A few years ago, British Petroleum officially changed its name to the simpler BP, a point that seems to have been lost on many officials in the Obama Administration, much to the chagrin of the British tabloids, which seem to be taking the whole matter personally. These days the two letters could just as easily stand for “big problem.”
The economic and environmental costs resulting from the Deepwater Horizon disaster in the Gulf of Mexico are still being tallied, but the number seems to shift upward on a daily basis. What will ultimately happen with BP, whose stock price has plummeted, has lost almost half its market value as this issue went to press, and is now the subject of bankruptcy and takeover rumors, remains to be seen.
In addition to the horrific scenes of oil-soaked pelicans, and other wildlife, and the heartbreaking tales of fishermen and others whose livelihoods are endangered, for the readers of this magazine there’s the added burden borne by those who had invested in the company both financially and psychologically. That seems to be especially apparent in the SRI community, where opinions of BP had been pretty high.
“It is a fascinating dilemma,” says John LaPann, president and chief investment officer of Federal Street Advisors, a Boston-based investment consultant to institutional-sized families and individuals and mid-sized foundations, of the conundrum facing SRI investors. “The trend in social investing, in environmental investing, has been to not automatically screen out any company that’s doing something that you don’t 100% approve of but instead try to look at the balance between what they’re doing well and the other aspects of their business,” he says.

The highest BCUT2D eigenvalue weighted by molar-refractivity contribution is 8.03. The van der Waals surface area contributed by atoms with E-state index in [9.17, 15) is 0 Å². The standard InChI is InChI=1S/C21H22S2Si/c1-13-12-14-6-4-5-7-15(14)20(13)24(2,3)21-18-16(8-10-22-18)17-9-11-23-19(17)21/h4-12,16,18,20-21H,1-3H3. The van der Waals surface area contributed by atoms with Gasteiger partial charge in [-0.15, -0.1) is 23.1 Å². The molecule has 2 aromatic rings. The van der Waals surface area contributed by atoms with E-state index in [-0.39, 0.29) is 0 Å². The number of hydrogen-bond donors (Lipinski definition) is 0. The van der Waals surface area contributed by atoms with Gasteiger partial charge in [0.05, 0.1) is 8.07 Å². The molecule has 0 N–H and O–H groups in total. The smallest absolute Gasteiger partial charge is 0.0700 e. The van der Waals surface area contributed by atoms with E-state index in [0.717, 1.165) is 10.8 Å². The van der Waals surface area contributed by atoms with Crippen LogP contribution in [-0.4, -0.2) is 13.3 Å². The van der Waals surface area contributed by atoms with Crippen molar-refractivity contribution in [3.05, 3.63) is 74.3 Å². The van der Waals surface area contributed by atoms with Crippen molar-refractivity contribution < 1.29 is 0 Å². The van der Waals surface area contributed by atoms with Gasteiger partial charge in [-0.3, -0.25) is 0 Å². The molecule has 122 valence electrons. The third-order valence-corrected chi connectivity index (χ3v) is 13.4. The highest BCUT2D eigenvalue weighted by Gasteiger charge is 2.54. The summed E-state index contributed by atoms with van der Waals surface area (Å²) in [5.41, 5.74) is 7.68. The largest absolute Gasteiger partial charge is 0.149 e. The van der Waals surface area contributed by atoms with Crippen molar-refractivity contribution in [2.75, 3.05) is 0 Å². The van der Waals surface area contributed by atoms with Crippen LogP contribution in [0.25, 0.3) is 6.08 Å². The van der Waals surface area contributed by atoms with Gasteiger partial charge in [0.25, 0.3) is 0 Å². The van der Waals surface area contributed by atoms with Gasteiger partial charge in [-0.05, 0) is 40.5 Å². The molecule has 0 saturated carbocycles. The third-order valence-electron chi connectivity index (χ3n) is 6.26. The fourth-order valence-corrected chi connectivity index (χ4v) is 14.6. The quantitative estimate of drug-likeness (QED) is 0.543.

Steve Schueth is president of First Affirmative Financial Network, headquartered in Colorado Springs and a veteran of more than 20 years in the SRI space. Schueth points to BP’s “Beyond Petroleum” campaign, a reported $200 million public relations effort launched at the time the corporation stopped calling itself British Petroleum. “And we–meaning the SRI community–believed that then-CEO John Browne was serious about this,” he recalls, adding that since Browne was replaced by Tony Hayward three years ago the company’s move toward alternative energy has been moved to the back burner. “There was a period of time where the SRI community was looking for an oil company for portfolio diversification,” Schueth says. “There was sort of wishful thinking–’We need one; who’s the best one out there?’ was the question. The best one out there by virtue of a couple of different metrics was BP.”
Why BP Looked Good
From an SRI standpoint BP looked a lot better than its industry peers (see sidebar). Schueth says the company scored high marks for transparency, and even though its safety record was spotty, BP’s management was more open about it than its competitors. In the area of solar, wind, and biofuel development BP was way out in front of the others.